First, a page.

Yes, there is some irony and lack of coherency in many such criticisms. I do see evidence though of a real break from the stewardship model and a genuine care for the earth and wildness that is built outside of, and seen outside of, an assumption of human uniqueness. Aldo Leopold is a prime example, and Loren Eiseley, and Robinson Jeffers. Humanists have criticized such writers for not showing due concern or recognition of human uniqueness or importance. James Lovelock is another.
It is a new genre – barely more than a century old. Experimentation is happening. The language is evolving.
As for me, I have cast my lot with those who have broken away, even at the risk of irony and incoherence. It is a choice born of love for the wild. As the prophet wrote, “In wildness is the preservation of the world.”
I’m not trying to belabour the point unnecessarily, but I am intrigued by this statement:
Two questions emerge from this statement, for me:
1. Is “stewardship” a dirty or undesirable word? Why? Because of its “religious” connotations? Because of its history? Is it a word that could be redeemed?
2. How would care for the earth that is conceived, justified, evaluated, and implemented by human beings be built outside of an assumption of human uniqueness? What would it look like to say that we, alone among the species, ought to assume the task of caring for the rest of the world but, at the same time, that we have no special status?
I can appreciate that the language around these matters is, as you say, evolving, but it’s very difficult for me to see how or why at least some acknowledgment of human uniqueness is seen to be such an impediment to progress in this matter.
1. It is treated as an undesirable word in much nature writing because it implies the specialness of humanity. The idea of specialness is inconsistent with today’s understanding of evolution. It is associated historically with seeing the earth and its life as resources for humanity, rather than seeing the earth and its life, of which we are part, as having value in itself. It is a dirty word in some analyses of history, but less so in others, Oelshlaeger, for example. There is definitely an attempt to avoid the word. It is at least unnecessary.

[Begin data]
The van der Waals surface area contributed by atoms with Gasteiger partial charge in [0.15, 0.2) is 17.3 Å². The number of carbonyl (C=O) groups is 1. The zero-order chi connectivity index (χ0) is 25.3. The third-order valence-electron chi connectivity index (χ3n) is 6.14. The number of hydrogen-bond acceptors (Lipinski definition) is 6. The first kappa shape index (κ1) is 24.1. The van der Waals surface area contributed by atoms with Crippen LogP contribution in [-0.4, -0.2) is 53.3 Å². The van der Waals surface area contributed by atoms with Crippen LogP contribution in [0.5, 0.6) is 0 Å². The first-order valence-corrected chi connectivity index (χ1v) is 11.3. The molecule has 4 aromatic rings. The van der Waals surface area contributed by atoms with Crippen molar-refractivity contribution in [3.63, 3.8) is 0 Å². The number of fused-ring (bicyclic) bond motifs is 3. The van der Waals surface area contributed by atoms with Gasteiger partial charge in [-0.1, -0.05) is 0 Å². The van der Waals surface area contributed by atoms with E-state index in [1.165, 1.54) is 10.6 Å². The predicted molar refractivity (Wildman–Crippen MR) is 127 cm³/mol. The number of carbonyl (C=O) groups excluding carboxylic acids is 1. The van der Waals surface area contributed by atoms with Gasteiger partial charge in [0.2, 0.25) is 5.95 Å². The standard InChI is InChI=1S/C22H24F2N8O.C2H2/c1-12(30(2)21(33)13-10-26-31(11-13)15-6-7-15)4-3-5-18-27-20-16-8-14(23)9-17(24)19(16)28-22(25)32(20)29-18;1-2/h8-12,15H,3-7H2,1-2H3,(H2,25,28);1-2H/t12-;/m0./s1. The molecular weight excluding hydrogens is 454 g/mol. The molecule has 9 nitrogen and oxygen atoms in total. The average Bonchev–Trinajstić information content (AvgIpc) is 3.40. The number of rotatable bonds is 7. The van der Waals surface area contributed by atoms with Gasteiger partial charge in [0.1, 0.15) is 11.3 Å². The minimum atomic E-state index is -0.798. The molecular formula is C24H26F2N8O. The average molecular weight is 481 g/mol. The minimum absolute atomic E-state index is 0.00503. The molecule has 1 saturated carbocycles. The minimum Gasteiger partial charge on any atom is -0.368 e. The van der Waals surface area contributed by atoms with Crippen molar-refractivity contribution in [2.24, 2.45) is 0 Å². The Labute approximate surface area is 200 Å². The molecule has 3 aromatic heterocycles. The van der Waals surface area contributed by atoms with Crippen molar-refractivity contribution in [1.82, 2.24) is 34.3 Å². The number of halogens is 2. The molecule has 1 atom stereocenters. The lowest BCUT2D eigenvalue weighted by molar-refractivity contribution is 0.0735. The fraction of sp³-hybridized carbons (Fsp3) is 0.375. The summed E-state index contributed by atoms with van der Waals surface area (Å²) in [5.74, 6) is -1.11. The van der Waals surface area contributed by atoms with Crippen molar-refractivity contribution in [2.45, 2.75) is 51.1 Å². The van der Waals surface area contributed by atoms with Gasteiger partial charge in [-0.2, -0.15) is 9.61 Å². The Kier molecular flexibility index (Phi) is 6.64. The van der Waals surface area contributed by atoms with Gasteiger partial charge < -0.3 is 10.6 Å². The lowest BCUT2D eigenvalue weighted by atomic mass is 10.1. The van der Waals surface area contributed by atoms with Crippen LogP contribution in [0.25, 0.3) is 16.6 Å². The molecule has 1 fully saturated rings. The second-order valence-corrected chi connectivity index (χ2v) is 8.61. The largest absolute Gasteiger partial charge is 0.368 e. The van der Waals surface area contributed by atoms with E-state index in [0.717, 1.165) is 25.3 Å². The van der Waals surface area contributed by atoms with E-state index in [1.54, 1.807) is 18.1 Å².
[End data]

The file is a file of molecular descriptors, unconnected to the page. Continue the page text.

I don’t think Christians need to speak of stewardship for the planet, or need to take the Genesis “dominion” passage in the way it has been taken in the past. It can, instead, be taken only in the context of Israel and God, or of the land God gave to Israel in a myth that placed the exile in the context of a culture quite different from ours a long time ago. Its meaning can be interpreted as referring indirectly to unity with God that has no literal connection with dominion over other creatures.
2. It is built outside of that assumption through seeing the earth and all its life as an organism or whole. With that assumption, care exists without believing humans are unique in any way that places us above or outside anything else in that organism. It comes from desire rather than from an assumption of our uniqueness or power.
In Chardin’s case, he saw a uniqueness in humanity, in our degree of consciousness. It mattered to him. I don’t recall him using or criticizing the use of the word “stewardship” and don’t have the impression he thought of himself or us as stewards.
He also wrote about evolution having a kind of direction, of ever greater unity with Christ, for whom the body is the universe. Sometimes that sounds inconsistent with his purely Darwinian understanding in which evolution has no aim. Other times I think he is just marveling at the wondrous, unpredictable, undirected unfolding of life and the universe of which it is part and associating that with the body of Christ.
Thanks, Ken. This still strikes me as a rather elaborate exercise in demonstrating human uniqueness in the very process of trying to avoid or condemn it, but I suspect that there’s not much to be gained by continuing to repeat ourselves here.
I am inclined to agree with Chardin, regarding consciousness, incidentally. One of the many wondrous, unpredictable aspects of life on this planet, in my view.
And thank you for exploring this with me. Indeed, it may be as you say. I sympathize so much with deep ecology, whether it avoids its own demon or not. Similarly, perhaps, in Christian ecological stewardship there may more deep ecology hidden in the traditional language, or in feelings, than its adherents recognize. Both deep ecology and ecological stewardship involve deep religious sentiments and care. If liberal theology is right, then deep inside, at least, they must be the same.